Working Erodes Health For Many Seniors

Maybe your uncle had a heart attack as soon as he retired. Or your newly-retired friends feel depressed and lost without structure to their day. A cheerful article in Harvard Health News arguing that working longer provides mental stimulation and staves off chronic disease may have led you to believe that retirement killed your uncle or is making your friends bored.

But the health effects of retirement and working longer are complicated. On balance, voluntary retirement is mostly associated with greater health, control, and well-being. When older people are pushed in to retirement, though, the health effects are negative and over 50% of retirees are forced out involuntarily. For many people over 55 and 65, conditions of work and unemployment are harsh and can hasten death and morbidity.

A 2008 study comparing two groups — retired and working people – found retirees had more difficulties with mobility and daily activities, more illness, and more erosion of mental health than workers of the same age. Not knowing why people in the study had retired might make you think that being retired is what makes you depressed and unhealthy, when bad health and an unfriendly labor market might be why they retired to begin with. People in higher socioeconomic classes work longer and are in better health. But the work did not necessary make them healthier. They might be even happier if they stopped working.

People who retire from jobs with low reward-to-effort ratios keep their health better than people who work longer. A 2013 study and a followup in 2018 found retiring from jobs with heavy physical and psychologically demanding responsibilities improves health and reduces depressive symptoms. Retirement boosts health significantly because retirees are more likely to stop smoking and exercise more. It seems habits are harder to break while working. By 2018 compelling evidence emerged that retirement — compared to working — improves physical health, mental health, and life satisfaction, and eventually, retirement reduces functional limitations for many people. Life satisfaction improves within the first four years of retirement, while health improvements show up four or more years later.

“Escaping” work by retiring is the healthiest thing a person could do.

Unfriendly Labor Markets

Since the labor market is quite unfriendly to older workers – it takes longer to find a job if you lose yours; pay atrophies; and many working conditions get worse – staying in the labor pool can get toxic. And if you suffer job insecurity and involuntary job loss in midlife but keep working, your health gets worse. Men, especially, who have unstable working careers and involuntary job loss are at greater risk of depression in old age if they keep working.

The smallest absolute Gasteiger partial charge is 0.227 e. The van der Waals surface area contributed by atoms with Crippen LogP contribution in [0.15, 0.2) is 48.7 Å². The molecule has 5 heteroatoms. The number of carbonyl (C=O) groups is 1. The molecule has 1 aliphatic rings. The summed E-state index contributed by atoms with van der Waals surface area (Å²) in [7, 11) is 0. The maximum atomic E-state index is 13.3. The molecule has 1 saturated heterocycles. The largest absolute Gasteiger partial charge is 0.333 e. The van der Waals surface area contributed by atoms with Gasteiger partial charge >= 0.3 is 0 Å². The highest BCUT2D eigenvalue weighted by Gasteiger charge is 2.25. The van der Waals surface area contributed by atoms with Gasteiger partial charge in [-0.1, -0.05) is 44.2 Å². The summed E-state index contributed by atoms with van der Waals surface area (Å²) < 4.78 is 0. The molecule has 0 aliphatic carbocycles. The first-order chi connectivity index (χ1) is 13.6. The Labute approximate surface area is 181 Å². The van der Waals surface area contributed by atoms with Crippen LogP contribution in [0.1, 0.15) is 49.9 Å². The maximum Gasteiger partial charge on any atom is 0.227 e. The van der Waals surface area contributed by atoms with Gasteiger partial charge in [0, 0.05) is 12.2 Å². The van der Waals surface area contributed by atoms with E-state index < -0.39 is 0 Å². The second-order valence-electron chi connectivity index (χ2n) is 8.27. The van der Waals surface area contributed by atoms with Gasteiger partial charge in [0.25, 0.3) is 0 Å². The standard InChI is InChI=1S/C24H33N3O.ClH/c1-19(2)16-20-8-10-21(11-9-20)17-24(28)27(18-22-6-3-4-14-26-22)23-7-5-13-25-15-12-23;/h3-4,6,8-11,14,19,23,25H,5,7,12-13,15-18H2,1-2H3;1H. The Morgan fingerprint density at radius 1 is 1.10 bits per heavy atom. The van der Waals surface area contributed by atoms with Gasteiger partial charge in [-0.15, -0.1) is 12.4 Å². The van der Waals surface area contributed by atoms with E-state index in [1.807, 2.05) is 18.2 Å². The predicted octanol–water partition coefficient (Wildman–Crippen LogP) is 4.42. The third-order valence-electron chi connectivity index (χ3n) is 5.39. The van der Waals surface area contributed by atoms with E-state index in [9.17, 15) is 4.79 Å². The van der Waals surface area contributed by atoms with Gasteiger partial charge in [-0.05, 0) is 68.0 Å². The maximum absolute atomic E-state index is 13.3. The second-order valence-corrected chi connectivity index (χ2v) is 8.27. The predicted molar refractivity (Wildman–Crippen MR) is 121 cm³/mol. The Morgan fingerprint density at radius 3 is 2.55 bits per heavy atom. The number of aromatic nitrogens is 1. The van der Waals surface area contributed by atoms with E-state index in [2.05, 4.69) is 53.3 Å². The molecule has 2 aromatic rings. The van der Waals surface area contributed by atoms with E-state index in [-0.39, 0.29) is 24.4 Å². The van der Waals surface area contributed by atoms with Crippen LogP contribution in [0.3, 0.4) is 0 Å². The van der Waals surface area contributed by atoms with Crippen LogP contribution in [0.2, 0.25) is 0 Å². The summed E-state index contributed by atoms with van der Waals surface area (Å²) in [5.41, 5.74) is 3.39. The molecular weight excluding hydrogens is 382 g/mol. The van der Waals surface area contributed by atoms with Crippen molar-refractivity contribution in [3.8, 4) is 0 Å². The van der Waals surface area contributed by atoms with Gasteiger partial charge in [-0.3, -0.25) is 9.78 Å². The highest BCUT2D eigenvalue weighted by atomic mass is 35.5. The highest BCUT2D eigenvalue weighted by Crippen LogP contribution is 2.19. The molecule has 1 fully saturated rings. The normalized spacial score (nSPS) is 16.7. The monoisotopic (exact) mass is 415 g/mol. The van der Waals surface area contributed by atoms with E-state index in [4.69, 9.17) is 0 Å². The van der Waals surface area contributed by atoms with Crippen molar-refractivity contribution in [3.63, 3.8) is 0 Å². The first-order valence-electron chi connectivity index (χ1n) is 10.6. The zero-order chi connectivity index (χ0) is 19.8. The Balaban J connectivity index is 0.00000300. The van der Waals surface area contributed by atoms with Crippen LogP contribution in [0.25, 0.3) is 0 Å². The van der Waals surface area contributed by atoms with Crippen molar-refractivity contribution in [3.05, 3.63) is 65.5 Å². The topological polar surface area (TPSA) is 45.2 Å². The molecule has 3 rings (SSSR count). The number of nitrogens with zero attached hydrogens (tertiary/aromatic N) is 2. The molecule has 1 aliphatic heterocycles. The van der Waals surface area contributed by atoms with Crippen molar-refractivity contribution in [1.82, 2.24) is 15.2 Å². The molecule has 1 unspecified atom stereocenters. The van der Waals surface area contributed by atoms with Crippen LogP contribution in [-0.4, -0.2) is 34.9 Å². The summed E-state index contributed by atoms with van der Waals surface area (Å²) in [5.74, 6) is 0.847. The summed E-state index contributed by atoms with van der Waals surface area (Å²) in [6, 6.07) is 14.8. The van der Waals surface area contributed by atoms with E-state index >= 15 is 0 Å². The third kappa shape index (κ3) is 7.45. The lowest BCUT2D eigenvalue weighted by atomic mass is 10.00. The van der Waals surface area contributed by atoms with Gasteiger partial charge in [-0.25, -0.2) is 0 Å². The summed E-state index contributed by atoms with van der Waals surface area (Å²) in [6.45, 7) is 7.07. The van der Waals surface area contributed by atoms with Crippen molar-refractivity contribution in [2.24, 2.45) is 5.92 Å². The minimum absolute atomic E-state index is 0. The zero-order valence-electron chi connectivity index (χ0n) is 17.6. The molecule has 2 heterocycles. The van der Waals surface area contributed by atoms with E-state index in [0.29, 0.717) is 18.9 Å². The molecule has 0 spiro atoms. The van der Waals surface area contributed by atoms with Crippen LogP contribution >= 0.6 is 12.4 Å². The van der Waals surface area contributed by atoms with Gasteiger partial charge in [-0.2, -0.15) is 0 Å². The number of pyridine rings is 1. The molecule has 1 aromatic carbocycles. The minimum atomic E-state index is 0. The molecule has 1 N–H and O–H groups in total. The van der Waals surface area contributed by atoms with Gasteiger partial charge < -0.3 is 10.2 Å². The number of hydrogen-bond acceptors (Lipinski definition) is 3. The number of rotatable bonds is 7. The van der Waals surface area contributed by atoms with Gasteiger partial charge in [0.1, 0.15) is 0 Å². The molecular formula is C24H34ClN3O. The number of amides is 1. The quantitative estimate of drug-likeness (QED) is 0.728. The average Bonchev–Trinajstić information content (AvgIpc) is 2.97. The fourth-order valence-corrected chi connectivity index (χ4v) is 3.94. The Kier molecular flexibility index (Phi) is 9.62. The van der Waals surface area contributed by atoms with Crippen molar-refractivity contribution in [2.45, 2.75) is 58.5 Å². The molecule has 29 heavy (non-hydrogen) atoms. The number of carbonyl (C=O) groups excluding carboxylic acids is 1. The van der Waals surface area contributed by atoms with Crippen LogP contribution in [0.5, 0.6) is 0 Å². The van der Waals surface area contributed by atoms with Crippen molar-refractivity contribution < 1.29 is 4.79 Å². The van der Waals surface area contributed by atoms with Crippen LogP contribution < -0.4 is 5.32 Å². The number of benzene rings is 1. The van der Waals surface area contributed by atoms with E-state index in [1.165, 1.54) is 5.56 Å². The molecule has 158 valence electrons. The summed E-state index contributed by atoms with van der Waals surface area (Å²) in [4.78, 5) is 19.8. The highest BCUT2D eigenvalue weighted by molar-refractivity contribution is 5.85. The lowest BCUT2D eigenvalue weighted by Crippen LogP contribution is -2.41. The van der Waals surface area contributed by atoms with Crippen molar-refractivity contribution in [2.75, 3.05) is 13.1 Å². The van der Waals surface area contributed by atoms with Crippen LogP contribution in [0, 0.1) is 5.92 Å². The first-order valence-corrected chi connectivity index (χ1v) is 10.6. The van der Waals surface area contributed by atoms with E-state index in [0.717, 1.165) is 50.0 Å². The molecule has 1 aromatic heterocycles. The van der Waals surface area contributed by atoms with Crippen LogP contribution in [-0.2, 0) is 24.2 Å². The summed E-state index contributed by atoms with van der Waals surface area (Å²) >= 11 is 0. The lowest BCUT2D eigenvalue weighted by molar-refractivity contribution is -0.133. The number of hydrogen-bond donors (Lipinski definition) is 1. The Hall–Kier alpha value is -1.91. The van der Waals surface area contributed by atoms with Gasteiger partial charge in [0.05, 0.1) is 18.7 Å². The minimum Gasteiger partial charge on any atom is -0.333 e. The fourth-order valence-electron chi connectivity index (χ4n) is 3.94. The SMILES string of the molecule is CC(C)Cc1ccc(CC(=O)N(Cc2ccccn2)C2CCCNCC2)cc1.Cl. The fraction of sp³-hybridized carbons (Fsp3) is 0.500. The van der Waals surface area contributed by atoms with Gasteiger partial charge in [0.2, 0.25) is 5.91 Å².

A study published in the aptly named Journal of Happiness Studies found people who retired had more years feeling good than their counterparts who were working.

One final health indicator — that is often studied and much admired — is resilience, the ability to “go with the flow” or “flourish despite adversity.” It turns out work in old age does not help an older person be resilient. Resilient elderly people have good-quality relationships and are integrated into the community; but work in and of itself is not connected to those good social and psychological outcomes in old age.

Work and Older Women

Work in old age could be worse for women because they are more likely to be monitored at work, face more age discrimination, and are likely to be paid less for the same effort, responsibility, and education. Older women workers are more likely to have jobs with low reward for effort ratios. Working longer for women, especially, erodes health. Women in service jobs would become healthier if they retired.

Retirement is especially helpful for people who have the worst jobs, are in worse health, and have the lowest status in society and the labor market. An extra positive effect of retirement for people with lower socioeconomic status is that retiring reduces pain which gives a person more capacity to engage in daily activities of living. This finding is key because pain is a big part of an older worker’s life.

Jobs Aren’t Getting Easier For Older Workers

The physical demands placed on older workers today are no different from what they were in the 1990s. In 1992, 17 percent of older workers said their jobs required lifting heavy loads. That rate remained high at 15 percent in 2014. Older Black men were more likely to do physical labor in 2010 than they were in the 1990s. Moreover, the share of workers reporting frequent stooping, kneeling, and crouching in 2014 was equal to that in 1992, at 27 percent. One in three older workers said their job required “lots of physical effort” in 2014. And computers have not saved people from toil on the job; more older people have jobs demanding keen eyesight and intense concentration due to computers.

By 2035 personal and home health-care aides are occupations that will see the most job growth. Government data projects that three-fourths of these new jobs will go to women over age 55. All signs point to the largest source of jobs for older workers being important jobs for society that require high levels of physical, mental, and emotional effort for low levels of monetary reward.

If Nothing Is Done

With these low reward to effort ratios I suspect that unless something is done by Congress and businesses, older people working longer could make people sicker, reverse previous gains in longevity, and worsen the class and race gaps in longevity.

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